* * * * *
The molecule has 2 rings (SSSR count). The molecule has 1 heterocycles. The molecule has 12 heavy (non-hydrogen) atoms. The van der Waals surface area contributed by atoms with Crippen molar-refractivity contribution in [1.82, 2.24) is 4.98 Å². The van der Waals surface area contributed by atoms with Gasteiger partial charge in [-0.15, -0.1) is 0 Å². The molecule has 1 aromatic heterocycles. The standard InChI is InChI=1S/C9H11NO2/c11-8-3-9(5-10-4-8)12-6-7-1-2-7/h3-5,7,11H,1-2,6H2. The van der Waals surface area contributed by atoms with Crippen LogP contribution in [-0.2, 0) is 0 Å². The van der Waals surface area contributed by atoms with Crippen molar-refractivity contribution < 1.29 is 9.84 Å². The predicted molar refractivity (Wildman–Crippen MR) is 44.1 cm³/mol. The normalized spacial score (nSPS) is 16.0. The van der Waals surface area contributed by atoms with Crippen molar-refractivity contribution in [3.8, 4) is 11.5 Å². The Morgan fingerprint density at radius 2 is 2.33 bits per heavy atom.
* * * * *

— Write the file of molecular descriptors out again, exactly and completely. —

The molecule has 2 rings (SSSR count). The molecule has 1 heterocycles. The molecule has 12 heavy (non-hydrogen) atoms. The van der Waals surface area contributed by atoms with Crippen molar-refractivity contribution in [1.82, 2.24) is 4.98 Å². The van der Waals surface area contributed by atoms with Gasteiger partial charge in [-0.15, -0.1) is 0 Å². The molecule has 1 aromatic heterocycles. The standard InChI is InChI=1S/C9H11NO2/c11-8-3-9(5-10-4-8)12-6-7-1-2-7/h3-5,7,11H,1-2,6H2. The van der Waals surface area contributed by atoms with Crippen LogP contribution in [-0.2, 0) is 0 Å². The van der Waals surface area contributed by atoms with Crippen molar-refractivity contribution < 1.29 is 9.84 Å². The predicted molar refractivity (Wildman–Crippen MR) is 44.1 cm³/mol. The normalized spacial score (nSPS) is 16.0. The van der Waals surface area contributed by atoms with Crippen molar-refractivity contribution in [3.8, 4) is 11.5 Å². The Morgan fingerprint density at radius 2 is 2.33 bits per heavy atom.